A great use-case for the person-to-person interactions was developed by HTC and Bell Helicopter where engineers were able to interact with each other to develop and build the latest in helicopter technology.  They enabled up to 16 people to be in a virtual environment to engage and interact with one another to improve processes and to allow engineers from all over the world to work together seamlessly. You can read the entire case study from HTC here.

3) It is interesting that content development is not explicitly listed as a concern for adoption of AR - does this issue affect the enterprise willingness to try the technology? I would put this down to how little many enterprises know about AR. Once enterprises move beyond an awareness of the obvious benefits of “see-what-I-see” hands-free video calling using smart glasses - and really want to start to deliver useful work instructions and other content to AR users in the field - it will become much more clear that a providing a strong content development capability is truly vital to the success of many use cases. Until an enterprise has started using AR, even in a pilot, this is not readily apparent if they don’t already know a great deal about ROI. So I would expect to see this rising in importance to enterprises quickly as they move beyond the investigation and education stage and into real pilots, trials and deployments.

4) How do we show ROI? At this stage of the market, showing ROI is about working with each enterprise customer, understanding the urgent business issues they face and helping them identify the AR use cases that could help them measurably address those business issues. The customer can then get a baseline for the business issues they want to address (ie. the before picture) and then measure the impact of implementing AR. Our customer Porsche Cars North America went through this process and, as a result, when they implemented AR to connect dealership technicians to remote experts, they were able to quantify that they had shortened service resolution times by up to 40 percent. Over time, as more customers go public with the work they are doing in each industry, we will see the process of showing ROI become much easier and more standardized as “second wave” enterprises will be able to leverage the ROI work of the companies that go before them.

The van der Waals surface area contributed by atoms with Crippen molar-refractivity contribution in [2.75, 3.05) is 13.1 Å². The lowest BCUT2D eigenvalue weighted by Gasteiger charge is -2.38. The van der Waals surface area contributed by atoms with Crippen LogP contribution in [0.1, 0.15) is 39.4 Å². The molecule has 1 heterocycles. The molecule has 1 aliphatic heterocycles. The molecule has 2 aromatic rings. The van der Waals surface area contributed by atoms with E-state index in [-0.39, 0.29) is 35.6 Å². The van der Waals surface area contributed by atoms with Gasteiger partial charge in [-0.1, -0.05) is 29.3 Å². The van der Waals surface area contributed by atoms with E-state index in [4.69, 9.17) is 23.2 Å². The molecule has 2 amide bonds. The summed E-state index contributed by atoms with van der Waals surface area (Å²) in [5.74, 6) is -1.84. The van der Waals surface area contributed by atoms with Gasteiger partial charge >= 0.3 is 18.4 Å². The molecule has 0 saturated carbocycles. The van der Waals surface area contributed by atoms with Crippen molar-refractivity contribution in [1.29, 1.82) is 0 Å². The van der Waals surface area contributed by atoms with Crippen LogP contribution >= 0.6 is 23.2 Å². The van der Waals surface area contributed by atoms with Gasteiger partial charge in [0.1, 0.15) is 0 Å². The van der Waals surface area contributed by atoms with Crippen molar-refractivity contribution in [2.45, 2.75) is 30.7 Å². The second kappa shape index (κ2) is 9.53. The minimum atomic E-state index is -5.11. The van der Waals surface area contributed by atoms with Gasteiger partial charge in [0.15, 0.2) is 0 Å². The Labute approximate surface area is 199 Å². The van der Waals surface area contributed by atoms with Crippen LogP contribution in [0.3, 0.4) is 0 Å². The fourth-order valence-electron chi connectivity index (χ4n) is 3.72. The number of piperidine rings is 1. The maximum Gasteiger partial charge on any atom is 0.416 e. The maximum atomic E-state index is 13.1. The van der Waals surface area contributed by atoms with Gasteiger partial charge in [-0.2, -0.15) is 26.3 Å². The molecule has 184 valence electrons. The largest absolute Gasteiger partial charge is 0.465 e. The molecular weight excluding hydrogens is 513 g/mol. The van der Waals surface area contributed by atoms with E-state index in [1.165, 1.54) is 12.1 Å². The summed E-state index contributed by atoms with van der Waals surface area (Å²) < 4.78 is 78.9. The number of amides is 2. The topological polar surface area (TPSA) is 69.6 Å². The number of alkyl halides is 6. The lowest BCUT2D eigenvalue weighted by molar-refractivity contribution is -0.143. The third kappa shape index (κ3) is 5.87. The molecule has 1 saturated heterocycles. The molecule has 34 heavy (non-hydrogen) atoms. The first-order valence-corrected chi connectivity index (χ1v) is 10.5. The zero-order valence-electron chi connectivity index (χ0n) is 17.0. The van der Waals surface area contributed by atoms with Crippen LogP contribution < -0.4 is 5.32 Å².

5) Was content-readiness considered as a barrier to deployment? It did not come up as a specific issue in our survey, but again it is probably a realization that most enterprises probably get to once get beyond a limited collaboration use case. In talking to customers, we do know that the ability to create and deploy content easily, professionally and quickly is important – as is the ability to make most effective use of content they already have.

6) Device Management can be a challenge with IT departments that are now responsible managing and securing these devices, what are you seeing in regards to device management? Device management is definitely a concern for enterprises and one that you typically start to hear about once you move beyond a limited trial or pilot. Quite understandably, once IT departments get involved, they need to be sure that any devices to be deployed on their networks are properly secured and managed. Products such as VMware’s AirWatch have been adding capabilities for AR device management for the last several years and many existing device management market players can be expected to expand their range of AR support.

7) You mentioned Mobile AR is going to come down in cost. You mentioned $400. Can you elaborate? Absolutely. There are a number of lower-cost smartglasses that have (or are about to hit) the market recently. They include the Kickstarter-backed Vue smartglasses (with a starting price of $249), the Solos sports smartglasses for $499 and the recently-reduced North Focals at $599. The jury is still out on whether any of the low-cost AR glasses makers are offering products that will see demand (or deeper investment). North, for example, recently announced a layoff of 150 employees – prompting a suspension of investment in the company by the Canadian government. Whatever the ups and downs facing manufacturers, however, it is clear that demand will continue to drive more competitive pricing on both consumer and enterprise AR devices as key components start being produced at greater scale.

How long did it take you all to create your authoring tool?

Our authoring tool has been a work in progress since 2010, the current version, branded as the authoring tool has been in the works for 4 years.

The platform "comes from the gaming space", what game engine is it based upon? Unity?

Yes the platform is built to integrate with Unity.

Love this! I'm an instructional designer - is there a free trial version?

Right now, access to the authoring tool is available to clients who we’re working with on a specific project. We hope to have a demo space available for people to try in the near future.